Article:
The vast majority of the reported data on broiler flocks were from the Nordic countries, where the prevalence ranged from 3.1 per cent to 27 per cent. In all member states Campylobacter positive samples from poultry, pigs and cattle were generally high, ranging up to 91 per cent, 79.6 per cent and 64.2 per cent, respectively.
Voluntary or mandatory control programmes on Campylobacter in broilers exist in six member states and Norway. The control programmes have common traits, the Commission found. The laws generally ensure a high level of biosecurity in the flocks. Carcasses from positive flocks may be frozen or subjected to heat treatment.
With few exceptions, 20 to 50 per cent of all Campylobacter infections in humans were resistant to fluoroquinolones, tetracyclines, quinolones and penicillins. Samples from animals and meat show a common resistance to streptomycin, fluoroquinolones, ampicillin and tetracycline.
Resistance to other antimicrobials, such as macrolides, varied between countries. In some members the vast majority of Campylobacter isolates from poultry, pigs and sheep were resistant to quinolones and fluoroquinolones. In some members, the use of fluoroquinolones in food animals has been restricted in order to prevent the emergence and spread of fluoroquinolone resistance.
A total of 1,267 cases of listeriosis was reported in 2004. The reported incidence in the EU in 2004 was 0.3 cases per 100,000 population which is similar to 2003.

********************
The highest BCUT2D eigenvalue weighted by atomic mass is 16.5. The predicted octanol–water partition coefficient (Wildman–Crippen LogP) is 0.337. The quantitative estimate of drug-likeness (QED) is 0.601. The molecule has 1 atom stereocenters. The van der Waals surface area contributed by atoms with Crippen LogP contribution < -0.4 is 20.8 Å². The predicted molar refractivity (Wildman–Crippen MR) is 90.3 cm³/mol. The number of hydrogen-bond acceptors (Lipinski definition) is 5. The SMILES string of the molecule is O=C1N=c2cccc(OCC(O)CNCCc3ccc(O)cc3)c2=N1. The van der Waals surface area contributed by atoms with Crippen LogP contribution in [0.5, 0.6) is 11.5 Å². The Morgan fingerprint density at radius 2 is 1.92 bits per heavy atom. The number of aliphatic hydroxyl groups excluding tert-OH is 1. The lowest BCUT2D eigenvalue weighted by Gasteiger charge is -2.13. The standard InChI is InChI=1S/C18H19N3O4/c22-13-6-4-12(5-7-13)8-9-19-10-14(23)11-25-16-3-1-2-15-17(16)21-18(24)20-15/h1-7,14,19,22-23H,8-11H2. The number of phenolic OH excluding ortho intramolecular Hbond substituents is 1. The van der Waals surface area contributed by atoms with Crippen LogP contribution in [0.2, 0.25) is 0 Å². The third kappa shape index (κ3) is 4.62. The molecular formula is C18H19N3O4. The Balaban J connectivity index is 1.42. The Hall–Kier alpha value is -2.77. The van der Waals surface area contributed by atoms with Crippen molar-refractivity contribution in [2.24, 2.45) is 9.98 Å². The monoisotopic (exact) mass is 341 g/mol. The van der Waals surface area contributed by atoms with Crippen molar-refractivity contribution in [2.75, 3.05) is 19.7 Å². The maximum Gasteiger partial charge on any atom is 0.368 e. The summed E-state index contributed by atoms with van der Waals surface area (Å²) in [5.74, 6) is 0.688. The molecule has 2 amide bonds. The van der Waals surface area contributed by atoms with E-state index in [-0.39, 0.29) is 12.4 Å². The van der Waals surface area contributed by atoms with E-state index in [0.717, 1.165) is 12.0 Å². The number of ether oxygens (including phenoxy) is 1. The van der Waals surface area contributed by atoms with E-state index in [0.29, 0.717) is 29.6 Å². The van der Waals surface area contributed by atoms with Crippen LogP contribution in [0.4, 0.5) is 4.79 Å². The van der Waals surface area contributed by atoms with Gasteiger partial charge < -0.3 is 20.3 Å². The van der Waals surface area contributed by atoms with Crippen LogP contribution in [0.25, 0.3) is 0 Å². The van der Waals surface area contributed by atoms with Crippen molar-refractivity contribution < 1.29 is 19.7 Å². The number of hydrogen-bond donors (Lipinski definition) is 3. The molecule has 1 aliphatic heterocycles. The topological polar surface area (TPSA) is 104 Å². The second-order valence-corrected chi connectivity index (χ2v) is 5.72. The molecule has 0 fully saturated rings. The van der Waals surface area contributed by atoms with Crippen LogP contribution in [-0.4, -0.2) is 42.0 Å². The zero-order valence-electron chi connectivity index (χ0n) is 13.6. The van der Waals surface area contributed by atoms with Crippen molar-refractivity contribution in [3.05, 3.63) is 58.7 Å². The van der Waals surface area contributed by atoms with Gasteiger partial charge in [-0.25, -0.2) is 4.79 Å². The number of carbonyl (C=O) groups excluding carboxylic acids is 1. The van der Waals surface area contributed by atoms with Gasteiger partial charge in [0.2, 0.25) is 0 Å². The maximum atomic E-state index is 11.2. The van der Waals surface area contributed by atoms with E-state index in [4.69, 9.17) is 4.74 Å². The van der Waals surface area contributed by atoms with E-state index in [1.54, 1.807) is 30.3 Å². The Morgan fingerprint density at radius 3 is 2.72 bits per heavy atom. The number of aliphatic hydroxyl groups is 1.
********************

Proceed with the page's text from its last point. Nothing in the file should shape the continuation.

However, in countries with several years of data the incidence of listeriosis has increased when compared with the previous five years. Listeriosis is mainly reported to occur among adults and elderly people. A total of 107 deaths due to listeriosis was recorded.
L. monocytogenes was isolated from many types of foodstuffs. Significant findings above the critical contamination level (100 bacteria/g) were most commonly reported from fishery products, and occasionally from meat products, cheeses and some ready-to-eat meat products.
A total of 4,143 cases of VTEC infections was reported from 17 MS in 2004. The incidence in the EU was 1.3 cases per 100,000 population. The overall number of human cases reported increased compared to 2003.
The majority of this increase was reported by the Czech Republic, which had 42 per cent of the total number of cases. By comparing only those states reporting data for 2003 and 2004, the total number actually decreased by three per cent from 2003 to 2004.